Movie Poster of the Week: Rare Japanese Art for “Metropolis”

A couple of very scarce chirashis and a program booklet for Fritz Lang's 1927 film have come up for auction.
Adrian Curry
If any film can lay claim to having inspired the most beautiful promotional art over the years, Fritz Lang’s 1927 Metropolis must be a very strong contender. The original German three-sheet poster designed by Heinz Schulz-Neudamm was a highlight of the Museum of Modern Art’s first ever exhibition of movie posters in 1960 (I wrote about the exhibition for Issue #0 the of Notebook magazine) and now holds the record for the most expensive movie poster ever sold at auction. (Rumor has it that Leonardo DiCaprio owns one of the four existing copies while another can currently be seen on display at MoMA). I’ve written about Boris Bilinsky’s stunning French poster for the film in the past. And then you have beautiful contemporary Mondo posters by the likes of Kilian Eng and William Stout.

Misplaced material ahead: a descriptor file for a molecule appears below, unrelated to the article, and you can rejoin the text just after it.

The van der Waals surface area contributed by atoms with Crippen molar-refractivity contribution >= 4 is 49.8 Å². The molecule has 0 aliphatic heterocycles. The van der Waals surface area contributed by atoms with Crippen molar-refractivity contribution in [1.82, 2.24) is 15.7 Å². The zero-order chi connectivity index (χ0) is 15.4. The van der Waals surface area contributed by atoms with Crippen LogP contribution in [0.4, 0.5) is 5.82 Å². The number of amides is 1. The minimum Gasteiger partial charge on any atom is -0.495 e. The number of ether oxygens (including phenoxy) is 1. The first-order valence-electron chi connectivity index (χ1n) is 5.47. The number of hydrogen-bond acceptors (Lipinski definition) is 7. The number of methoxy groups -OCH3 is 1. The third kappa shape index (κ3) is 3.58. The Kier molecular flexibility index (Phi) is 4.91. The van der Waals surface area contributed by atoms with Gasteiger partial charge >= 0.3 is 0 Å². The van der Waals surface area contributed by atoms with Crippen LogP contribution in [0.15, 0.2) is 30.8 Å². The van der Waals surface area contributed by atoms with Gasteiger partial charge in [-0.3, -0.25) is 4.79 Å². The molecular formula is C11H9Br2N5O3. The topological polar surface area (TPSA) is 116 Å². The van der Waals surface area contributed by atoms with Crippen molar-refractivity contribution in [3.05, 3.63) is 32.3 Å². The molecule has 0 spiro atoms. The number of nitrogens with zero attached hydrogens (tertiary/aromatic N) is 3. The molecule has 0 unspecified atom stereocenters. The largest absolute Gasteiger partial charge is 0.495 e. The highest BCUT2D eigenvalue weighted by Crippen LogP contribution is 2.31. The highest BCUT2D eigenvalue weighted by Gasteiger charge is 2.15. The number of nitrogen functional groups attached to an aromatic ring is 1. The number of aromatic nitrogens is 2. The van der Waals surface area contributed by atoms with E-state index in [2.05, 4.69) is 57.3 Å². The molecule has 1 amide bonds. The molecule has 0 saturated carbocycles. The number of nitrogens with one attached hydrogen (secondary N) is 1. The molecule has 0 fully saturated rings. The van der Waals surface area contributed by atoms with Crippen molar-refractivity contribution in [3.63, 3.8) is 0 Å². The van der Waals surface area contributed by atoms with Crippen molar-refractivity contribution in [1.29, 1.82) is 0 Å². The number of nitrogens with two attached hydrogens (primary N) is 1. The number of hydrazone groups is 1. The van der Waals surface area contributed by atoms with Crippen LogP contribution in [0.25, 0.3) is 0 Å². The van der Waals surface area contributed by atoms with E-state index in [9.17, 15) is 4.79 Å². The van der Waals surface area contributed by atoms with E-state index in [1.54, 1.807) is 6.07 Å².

But the trove of exquisite Metropolis art was expanded recently when two very rare Japanese chirashis and a program book came up for auction at Heritage. These gorgeous 7" x 10" flyers and the accompanying 12-page booklet were made for the 1929 Japanese release of the film. With their Deco designs, rich colors and modernist lettering they are truly lovely. One only wishes that they came in poster size.
The flyers are unsigned, but according to Hidenori Okada of the National Film Archive of Japan, the booklet was designed and illustrated by Shuji Kawamura who signed himself “Sewge” here. “Kawamura belonged to Shochiku-za Theatre in Osaka at that time. Shochiku-za Theatre existed in five cities in Japan, but Shochiku-za Osaka (built in 1923) is famous in Japan’s modern design history for their team of brilliant designers led by Shinkichi Yamada. Kawamura later became known as a book designer.”
The auction runs until April 23 in case you’re interested in snapping these up.


Movie Poster of the WeekFritz LangColumnsShuji Kawamura
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